Helping troubled marriages
Couples whose relationship is troubled can seldom be helped in a single session in their doctor's office; they are likely to need marital counselling. The doctor may have to strongly support this in order to overcome the couple's fear that counselling will make things worse. At the same time the doctor must be careful not to push the idea too strongly, in case one of the partners feels further alienated and further mutual disappointment ensues.
Should the couple separate, both partners are likely to be distressed. Unlike the grief which follows a loss by death, the grief of marital breakup is likely to be confused and mixed with intense anger, and to give rise to uncertainties about personal acceptability and worth.
The ending of relationships gives rise to mixed urges to re-establish the relationship coexisting with distrust of the relationship. Persisting tension is likely to express itself in preoccupations and in sleep difficulties. For a time each partner may experience an anxious, driving preoccupation with regaining the other, a preoccupation that can coexist with intense anger and determination to be rid of the other. Friends may take sides or may back off, leaving one or both partners socially adrift.
Children and separation
Parents experiencing the separation distress that accompanies the end of the relationship are likely to have little energy for attending to the needs of their children. However, the children of a couple who are breaking up will inescapably be distressed and in need of parental attention. They are likely to grieve over one of their parents departing from the home, to worry about the wellbeing of both parents, and to worry about their own wellbeing. If they are 9 or 10 or older they may express anger with one or both of their parents, despite their continued need for both parents' caring support. Their schoolwork is likely to suffer as they become preoccupied with their familial situation. Most at risk of negative consequences are those children who are recruited as allies by one or both parents or used by one or both parents as messengers to the other parent. Children do badly when put in the middle.
Custody of the children
The parent who does not have custody of the children will have to deal with feelings of loss. Grief may be so intense and painful that it causes the parent to make unreasonable attempts to regain custody or to demand unreasonable access. Here the doctor can help by providing parents without custody an opportunity to express and work through their grief and by assuring them that their devotion to the children, despite its difficulties, will be recognised and appreciated by the children.
Helping at times of breakup
People going through separation, particularly those with children, have many important decisions to make. At the same time, the parents are apt to be confused and unsure of themselves. Hence the parents are, at this time, likely to be unusually amenable to advice.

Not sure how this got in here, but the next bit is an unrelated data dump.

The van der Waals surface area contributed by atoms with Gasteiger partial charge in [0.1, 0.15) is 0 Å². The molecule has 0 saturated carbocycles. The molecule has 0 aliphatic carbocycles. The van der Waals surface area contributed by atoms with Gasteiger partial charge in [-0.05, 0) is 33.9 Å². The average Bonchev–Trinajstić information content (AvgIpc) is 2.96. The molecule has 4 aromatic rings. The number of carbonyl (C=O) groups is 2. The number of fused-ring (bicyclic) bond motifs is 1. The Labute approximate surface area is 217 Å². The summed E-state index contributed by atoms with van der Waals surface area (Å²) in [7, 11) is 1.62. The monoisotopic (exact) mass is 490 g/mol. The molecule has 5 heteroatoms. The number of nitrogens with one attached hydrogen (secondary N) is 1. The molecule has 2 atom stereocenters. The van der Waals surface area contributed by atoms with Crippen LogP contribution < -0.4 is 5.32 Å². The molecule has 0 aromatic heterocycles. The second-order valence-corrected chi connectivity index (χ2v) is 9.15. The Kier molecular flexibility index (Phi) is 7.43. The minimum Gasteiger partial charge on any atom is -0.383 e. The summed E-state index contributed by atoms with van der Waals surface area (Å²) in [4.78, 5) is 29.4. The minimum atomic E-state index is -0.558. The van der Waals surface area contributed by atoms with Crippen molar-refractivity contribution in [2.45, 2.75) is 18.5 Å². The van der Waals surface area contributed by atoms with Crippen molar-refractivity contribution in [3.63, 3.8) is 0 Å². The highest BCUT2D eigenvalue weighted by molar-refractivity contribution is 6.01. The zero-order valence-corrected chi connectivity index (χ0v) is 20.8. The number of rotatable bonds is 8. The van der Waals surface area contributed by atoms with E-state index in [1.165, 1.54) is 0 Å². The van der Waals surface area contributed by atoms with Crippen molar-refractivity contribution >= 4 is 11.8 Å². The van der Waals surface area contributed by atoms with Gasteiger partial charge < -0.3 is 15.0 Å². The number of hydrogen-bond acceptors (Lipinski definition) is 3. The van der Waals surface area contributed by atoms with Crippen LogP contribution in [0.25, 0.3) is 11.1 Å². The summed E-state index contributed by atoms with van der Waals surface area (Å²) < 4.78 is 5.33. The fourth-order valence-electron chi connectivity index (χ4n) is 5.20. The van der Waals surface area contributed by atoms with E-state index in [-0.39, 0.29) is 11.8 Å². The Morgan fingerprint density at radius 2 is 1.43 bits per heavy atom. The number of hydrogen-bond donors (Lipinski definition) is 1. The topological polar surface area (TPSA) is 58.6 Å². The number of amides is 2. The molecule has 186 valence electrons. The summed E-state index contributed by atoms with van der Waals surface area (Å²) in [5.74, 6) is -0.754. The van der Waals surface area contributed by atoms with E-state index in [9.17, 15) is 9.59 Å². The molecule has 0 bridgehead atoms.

The doctor who becomes aware that a patient is going through separation from a partner can explore with the patient the extent to which help is needed. It may be enough to reassure a distressed patient that intermittent feelings of desolation are normal accompaniments of separation, and that such feelings will subside with time. The patient might also be cautioned that, although anger is natural in separations, it sometimes causes people to say and do things that they later regret.
It may be useful for the doctor to schedule a further appointment with the patient for one or two months later, to be cancelled by the patient if things are going well. This demonstration of the doctor's continued concern and availability can in itself be helpful to the patient. If, in a second appointment, emotional problems seem to be becoming chronic, referral to a mental health professional may be justified.
The single parent household
Single parents are likely to find themselves close to overload. If this occurs they may give up and become depressed, or they may turn to their children for help, no matter how old the children are. They often become easily irritated with their children. Feelings of being overwhelmed may make them tearful and overly anxious.
The doctor can help by giving reassurance, sympathetic understanding, and an appointment for a talk. There is, however, a limit to the degree of involvement that is appropriate, and the doctor should be prepared to refer patients needing more than occasional support to a mental health professional, social worker, or Relate counsellor.
Children may be apprehensive of a parent's new relationships; they may resent the new figure's entrance into their family. They are also likely to worry about how they can reconcile their continued loyalty toward their biological parent with acceptance of the new figure.
The parent's marriage to the new figure can make things worse, although it can also provide the parent with needed help and companionship. If the step-parent has children from a former marriage, the children may worry that they will have to compete with their step-siblings for their parent's attention. They will also feel themselves required to adapt to a strange and often unappealing new family organisation.
The articles in this series are adapted from Coping with Loss, edited by Colin Murray Parkes and Andrew Markus, which will be published in July.
The doctor can be helpful to the children—and to the parent—by encouraging the parent to listen sympathetically to the children's concerns. This will reassure the children that they have not been deserted by the parent.
Funding: No additional funding.
Conflict of interest: None.